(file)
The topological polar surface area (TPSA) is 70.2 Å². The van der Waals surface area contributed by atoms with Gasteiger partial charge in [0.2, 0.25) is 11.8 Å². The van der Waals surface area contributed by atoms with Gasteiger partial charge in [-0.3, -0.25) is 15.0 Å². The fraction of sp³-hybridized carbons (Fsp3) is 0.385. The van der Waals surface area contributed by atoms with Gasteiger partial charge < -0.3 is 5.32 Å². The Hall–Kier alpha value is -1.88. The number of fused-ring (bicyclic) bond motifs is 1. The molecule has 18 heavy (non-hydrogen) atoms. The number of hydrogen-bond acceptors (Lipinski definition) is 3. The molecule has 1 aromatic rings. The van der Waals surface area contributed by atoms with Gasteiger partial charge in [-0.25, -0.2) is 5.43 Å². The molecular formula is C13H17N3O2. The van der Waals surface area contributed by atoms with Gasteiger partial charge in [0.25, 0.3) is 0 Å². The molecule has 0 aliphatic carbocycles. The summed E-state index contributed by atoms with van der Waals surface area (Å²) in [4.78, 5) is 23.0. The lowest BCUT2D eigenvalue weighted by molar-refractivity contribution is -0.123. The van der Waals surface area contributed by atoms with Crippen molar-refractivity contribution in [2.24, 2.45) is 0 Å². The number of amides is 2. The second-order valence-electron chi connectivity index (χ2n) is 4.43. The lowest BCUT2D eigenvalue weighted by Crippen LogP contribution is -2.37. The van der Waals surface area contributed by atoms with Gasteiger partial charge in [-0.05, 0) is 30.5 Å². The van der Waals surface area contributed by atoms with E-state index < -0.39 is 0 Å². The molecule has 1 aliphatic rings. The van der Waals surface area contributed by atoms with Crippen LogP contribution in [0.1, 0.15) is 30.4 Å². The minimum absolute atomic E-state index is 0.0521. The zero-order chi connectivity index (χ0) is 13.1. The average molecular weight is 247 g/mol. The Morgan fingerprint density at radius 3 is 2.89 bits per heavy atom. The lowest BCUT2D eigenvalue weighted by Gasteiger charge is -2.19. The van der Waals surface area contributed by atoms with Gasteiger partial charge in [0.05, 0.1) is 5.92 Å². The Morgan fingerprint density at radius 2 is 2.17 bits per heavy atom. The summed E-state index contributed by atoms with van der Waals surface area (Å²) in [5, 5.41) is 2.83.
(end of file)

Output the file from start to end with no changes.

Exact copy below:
The topological polar surface area (TPSA) is 70.2 Å². The van der Waals surface area contributed by atoms with Gasteiger partial charge in [0.2, 0.25) is 11.8 Å². The van der Waals surface area contributed by atoms with Gasteiger partial charge in [-0.3, -0.25) is 15.0 Å². The fraction of sp³-hybridized carbons (Fsp3) is 0.385. The van der Waals surface area contributed by atoms with Gasteiger partial charge < -0.3 is 5.32 Å². The Hall–Kier alpha value is -1.88. The number of fused-ring (bicyclic) bond motifs is 1. The molecule has 18 heavy (non-hydrogen) atoms. The number of hydrogen-bond acceptors (Lipinski definition) is 3. The molecule has 1 aromatic rings. The van der Waals surface area contributed by atoms with Gasteiger partial charge in [-0.25, -0.2) is 5.43 Å². The molecular formula is C13H17N3O2. The van der Waals surface area contributed by atoms with Gasteiger partial charge in [0.25, 0.3) is 0 Å². The molecule has 0 aliphatic carbocycles. The summed E-state index contributed by atoms with van der Waals surface area (Å²) in [4.78, 5) is 23.0. The lowest BCUT2D eigenvalue weighted by molar-refractivity contribution is -0.123. The van der Waals surface area contributed by atoms with Crippen molar-refractivity contribution in [2.24, 2.45) is 0 Å². The number of amides is 2. The second-order valence-electron chi connectivity index (χ2n) is 4.43. The lowest BCUT2D eigenvalue weighted by Crippen LogP contribution is -2.37. The van der Waals surface area contributed by atoms with Gasteiger partial charge in [-0.05, 0) is 30.5 Å². The van der Waals surface area contributed by atoms with E-state index < -0.39 is 0 Å². The molecule has 1 aliphatic rings. The van der Waals surface area contributed by atoms with Crippen LogP contribution in [0.1, 0.15) is 30.4 Å². The minimum absolute atomic E-state index is 0.0521. The zero-order chi connectivity index (χ0) is 13.1. The average molecular weight is 247 g/mol. The Morgan fingerprint density at radius 3 is 2.89 bits per heavy atom. The lowest BCUT2D eigenvalue weighted by Gasteiger charge is -2.19. The van der Waals surface area contributed by atoms with Gasteiger partial charge in [0.05, 0.1) is 5.92 Å². The Morgan fingerprint density at radius 2 is 2.17 bits per heavy atom. The summed E-state index contributed by atoms with van der Waals surface area (Å²) in [5, 5.41) is 2.83.